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Iowa Department of Health and Human Services

Childhood Lead Poisoning Prevention - Providers, Labs and Schools

The following section was developed for Providers, Laboratories, and Schools to provide information and resources to increase knowledge and awareness of childhood lead poisoning in Iowa. Our aim is to also help you understand the important role you play in helping to prevent and treat childhood lead exposures. Through these pages you should be able to understand lead poisoning, how to identify risk in a patient population, how to help parents prevent lead exposure, know when and why children should be tested for lead, what services should be provided at each level, how to report test results, and provide recommendations to parents.

The following links will provide additional information on the following topics:

For more information on lead poisoning, contact the Iowa Childhood Lead Poisoning Prevention Program at 800-972-2026 or online at Contact Us.

NEW - Updated Blood Lead Testing Guidelines and Screening Tool

In partnership with the Iowa Institute of Public Health Research and Policy and the Childhood Lead Advisory Workgroup (CLAW), the Iowa Department of Health and Human Services (Iowa HHS) has revised its Childhood Lead Poisoning Risk Questionnaire tool and Blood Lead Testing Guidelines. The CLAW is a statewide working group of pediatricians, nurses, public health professionals, housing officials, elected officials, and more that provide input and direction to IDPH on policy and programs related to childhood lead issues.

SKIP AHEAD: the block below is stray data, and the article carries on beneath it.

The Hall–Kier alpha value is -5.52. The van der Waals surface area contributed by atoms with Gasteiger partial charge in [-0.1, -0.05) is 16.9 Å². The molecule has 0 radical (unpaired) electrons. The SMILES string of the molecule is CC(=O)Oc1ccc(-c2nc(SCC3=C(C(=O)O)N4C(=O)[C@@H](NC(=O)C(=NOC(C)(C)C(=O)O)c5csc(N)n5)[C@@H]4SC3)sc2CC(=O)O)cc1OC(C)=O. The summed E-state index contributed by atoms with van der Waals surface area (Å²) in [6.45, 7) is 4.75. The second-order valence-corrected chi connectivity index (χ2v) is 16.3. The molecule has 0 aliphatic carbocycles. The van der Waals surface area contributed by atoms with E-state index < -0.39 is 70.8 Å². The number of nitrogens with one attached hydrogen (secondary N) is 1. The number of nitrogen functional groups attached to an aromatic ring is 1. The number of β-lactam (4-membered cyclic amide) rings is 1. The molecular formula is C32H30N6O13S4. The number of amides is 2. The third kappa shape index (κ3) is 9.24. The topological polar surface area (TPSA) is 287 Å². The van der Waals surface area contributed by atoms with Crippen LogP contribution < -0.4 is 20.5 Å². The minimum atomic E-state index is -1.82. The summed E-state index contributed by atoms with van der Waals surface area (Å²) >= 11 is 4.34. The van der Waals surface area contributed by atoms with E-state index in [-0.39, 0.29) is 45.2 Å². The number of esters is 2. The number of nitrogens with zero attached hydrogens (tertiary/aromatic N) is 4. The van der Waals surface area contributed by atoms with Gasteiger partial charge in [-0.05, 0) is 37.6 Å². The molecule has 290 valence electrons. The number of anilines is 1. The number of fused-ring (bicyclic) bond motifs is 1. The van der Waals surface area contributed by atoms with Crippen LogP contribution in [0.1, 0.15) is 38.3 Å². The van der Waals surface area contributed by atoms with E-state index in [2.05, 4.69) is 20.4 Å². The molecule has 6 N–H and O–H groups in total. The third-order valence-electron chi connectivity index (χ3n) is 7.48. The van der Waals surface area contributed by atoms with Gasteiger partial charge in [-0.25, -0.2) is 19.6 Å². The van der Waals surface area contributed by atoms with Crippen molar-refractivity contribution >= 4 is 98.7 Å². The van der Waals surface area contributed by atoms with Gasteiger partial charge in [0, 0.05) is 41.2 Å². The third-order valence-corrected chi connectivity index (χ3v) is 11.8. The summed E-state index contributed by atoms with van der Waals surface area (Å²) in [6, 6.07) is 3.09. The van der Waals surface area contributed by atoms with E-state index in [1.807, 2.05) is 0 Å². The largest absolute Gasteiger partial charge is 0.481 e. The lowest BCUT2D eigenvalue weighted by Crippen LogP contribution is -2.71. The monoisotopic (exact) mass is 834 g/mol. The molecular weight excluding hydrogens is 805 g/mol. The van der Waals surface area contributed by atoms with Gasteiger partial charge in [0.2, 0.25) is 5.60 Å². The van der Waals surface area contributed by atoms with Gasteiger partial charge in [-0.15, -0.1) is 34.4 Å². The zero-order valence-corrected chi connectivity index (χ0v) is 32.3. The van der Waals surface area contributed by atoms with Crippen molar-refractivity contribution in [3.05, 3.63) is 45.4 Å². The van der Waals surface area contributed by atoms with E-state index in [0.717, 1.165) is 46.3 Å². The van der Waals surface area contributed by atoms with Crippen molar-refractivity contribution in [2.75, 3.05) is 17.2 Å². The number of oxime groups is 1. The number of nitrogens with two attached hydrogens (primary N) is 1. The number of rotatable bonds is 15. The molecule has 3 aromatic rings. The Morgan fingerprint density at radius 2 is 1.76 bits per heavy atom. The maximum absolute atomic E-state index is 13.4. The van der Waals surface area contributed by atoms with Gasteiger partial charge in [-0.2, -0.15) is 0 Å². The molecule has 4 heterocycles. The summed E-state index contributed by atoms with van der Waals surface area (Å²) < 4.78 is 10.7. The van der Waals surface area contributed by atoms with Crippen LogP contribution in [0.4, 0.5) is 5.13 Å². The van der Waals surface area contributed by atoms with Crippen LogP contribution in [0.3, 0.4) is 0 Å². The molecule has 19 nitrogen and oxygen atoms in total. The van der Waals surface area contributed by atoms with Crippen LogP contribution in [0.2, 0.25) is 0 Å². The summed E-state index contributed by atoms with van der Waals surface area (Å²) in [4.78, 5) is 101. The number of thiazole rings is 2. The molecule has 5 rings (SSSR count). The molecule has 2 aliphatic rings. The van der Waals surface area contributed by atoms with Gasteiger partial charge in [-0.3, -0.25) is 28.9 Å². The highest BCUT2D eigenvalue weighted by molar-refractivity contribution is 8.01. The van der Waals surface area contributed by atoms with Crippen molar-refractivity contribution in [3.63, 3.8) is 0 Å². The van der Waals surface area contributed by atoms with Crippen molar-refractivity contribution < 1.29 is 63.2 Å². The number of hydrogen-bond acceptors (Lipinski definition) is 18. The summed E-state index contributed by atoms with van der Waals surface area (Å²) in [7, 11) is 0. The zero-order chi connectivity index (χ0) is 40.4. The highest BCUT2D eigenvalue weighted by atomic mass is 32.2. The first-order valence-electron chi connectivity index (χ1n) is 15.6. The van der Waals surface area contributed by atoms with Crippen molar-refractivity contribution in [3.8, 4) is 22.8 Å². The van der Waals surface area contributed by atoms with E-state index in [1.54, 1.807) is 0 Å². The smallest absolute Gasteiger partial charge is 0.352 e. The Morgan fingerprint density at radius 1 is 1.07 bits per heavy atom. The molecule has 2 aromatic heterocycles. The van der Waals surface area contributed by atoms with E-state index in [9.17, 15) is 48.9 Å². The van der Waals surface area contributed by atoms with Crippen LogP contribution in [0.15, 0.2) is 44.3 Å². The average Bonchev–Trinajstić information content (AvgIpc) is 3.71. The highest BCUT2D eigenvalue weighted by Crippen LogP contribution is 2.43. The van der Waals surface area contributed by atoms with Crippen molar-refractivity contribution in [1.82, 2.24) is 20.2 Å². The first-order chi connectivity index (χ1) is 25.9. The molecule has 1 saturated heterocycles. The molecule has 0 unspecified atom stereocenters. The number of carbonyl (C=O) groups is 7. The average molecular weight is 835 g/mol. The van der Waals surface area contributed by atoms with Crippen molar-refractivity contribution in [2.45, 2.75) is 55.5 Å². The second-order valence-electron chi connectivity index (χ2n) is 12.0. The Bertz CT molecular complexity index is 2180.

In recent years Iowa HHS has seen a decline in the rate of testing children for lead, especially amongst children under three years in age. Only 68% of one-year olds and 38% of two-year olds were tested for lead in 2019, below the 75% testing goal established by Iowa HHS for children one and two-years in age. Medicaid requires a blood lead test for all Medicaid-enrolled and eligible children one and two-years in age, while the Center for Disease Control & Prevention (CDC) and the American Academy of Pediatrics (AAP) recommend testing for all children at 12 months and 24 months. Updates were made by the CLAW to help increase testing rates for children under 3 years in age, especially children in high-risk areas due to age of housing and other risk factors associated with lead exposures in Iowa.

Who should use the updated screening tool and follow blood lead testing guidelines?